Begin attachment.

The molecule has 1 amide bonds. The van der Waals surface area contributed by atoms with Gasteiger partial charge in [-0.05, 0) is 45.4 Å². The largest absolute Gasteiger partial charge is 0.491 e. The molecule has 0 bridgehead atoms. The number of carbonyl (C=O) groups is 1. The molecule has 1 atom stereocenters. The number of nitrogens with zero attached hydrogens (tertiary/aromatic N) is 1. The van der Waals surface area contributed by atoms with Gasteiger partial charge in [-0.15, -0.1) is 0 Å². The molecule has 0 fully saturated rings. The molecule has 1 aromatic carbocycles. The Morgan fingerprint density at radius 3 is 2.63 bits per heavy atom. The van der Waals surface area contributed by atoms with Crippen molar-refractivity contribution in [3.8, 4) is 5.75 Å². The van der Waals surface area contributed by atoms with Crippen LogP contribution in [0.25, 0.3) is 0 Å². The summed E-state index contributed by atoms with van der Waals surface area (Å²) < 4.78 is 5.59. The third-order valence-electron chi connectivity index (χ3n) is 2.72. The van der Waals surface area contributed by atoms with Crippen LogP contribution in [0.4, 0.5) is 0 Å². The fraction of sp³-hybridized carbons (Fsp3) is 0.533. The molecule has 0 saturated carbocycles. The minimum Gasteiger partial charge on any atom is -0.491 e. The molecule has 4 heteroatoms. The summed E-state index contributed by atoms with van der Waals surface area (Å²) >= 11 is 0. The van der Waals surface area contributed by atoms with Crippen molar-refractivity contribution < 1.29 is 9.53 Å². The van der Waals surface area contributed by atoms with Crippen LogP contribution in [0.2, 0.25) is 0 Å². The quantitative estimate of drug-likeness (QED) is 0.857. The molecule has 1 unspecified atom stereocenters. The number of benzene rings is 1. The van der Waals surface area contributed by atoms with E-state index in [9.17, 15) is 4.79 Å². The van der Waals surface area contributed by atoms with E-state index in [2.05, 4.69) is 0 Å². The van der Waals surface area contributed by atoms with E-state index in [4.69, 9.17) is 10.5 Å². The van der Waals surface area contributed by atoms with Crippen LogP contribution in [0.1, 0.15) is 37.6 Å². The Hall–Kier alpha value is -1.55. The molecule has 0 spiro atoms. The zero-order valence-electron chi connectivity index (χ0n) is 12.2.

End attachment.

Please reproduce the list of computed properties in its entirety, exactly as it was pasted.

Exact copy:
The molecule has 1 amide bonds. The van der Waals surface area contributed by atoms with Gasteiger partial charge in [-0.05, 0) is 45.4 Å². The largest absolute Gasteiger partial charge is 0.491 e. The molecule has 0 bridgehead atoms. The number of carbonyl (C=O) groups is 1. The molecule has 1 atom stereocenters. The number of nitrogens with zero attached hydrogens (tertiary/aromatic N) is 1. The van der Waals surface area contributed by atoms with Gasteiger partial charge in [-0.15, -0.1) is 0 Å². The molecule has 0 fully saturated rings. The molecule has 1 aromatic carbocycles. The Morgan fingerprint density at radius 3 is 2.63 bits per heavy atom. The van der Waals surface area contributed by atoms with Crippen molar-refractivity contribution in [3.8, 4) is 5.75 Å². The van der Waals surface area contributed by atoms with Crippen LogP contribution in [0.25, 0.3) is 0 Å². The summed E-state index contributed by atoms with van der Waals surface area (Å²) < 4.78 is 5.59. The third-order valence-electron chi connectivity index (χ3n) is 2.72. The van der Waals surface area contributed by atoms with Crippen LogP contribution in [0.4, 0.5) is 0 Å². The fraction of sp³-hybridized carbons (Fsp3) is 0.533. The molecule has 0 saturated carbocycles. The minimum Gasteiger partial charge on any atom is -0.491 e. The molecule has 4 heteroatoms. The summed E-state index contributed by atoms with van der Waals surface area (Å²) >= 11 is 0. The van der Waals surface area contributed by atoms with Crippen molar-refractivity contribution < 1.29 is 9.53 Å². The van der Waals surface area contributed by atoms with Crippen LogP contribution in [0.2, 0.25) is 0 Å². The quantitative estimate of drug-likeness (QED) is 0.857. The molecule has 1 unspecified atom stereocenters. The number of benzene rings is 1. The van der Waals surface area contributed by atoms with E-state index in [9.17, 15) is 4.79 Å². The van der Waals surface area contributed by atoms with E-state index in [2.05, 4.69) is 0 Å². The van der Waals surface area contributed by atoms with E-state index in [4.69, 9.17) is 10.5 Å². The van der Waals surface area contributed by atoms with Crippen LogP contribution in [0.1, 0.15) is 37.6 Å². The Hall–Kier alpha value is -1.55. The molecule has 0 spiro atoms. The zero-order valence-electron chi connectivity index (χ0n) is 12.2.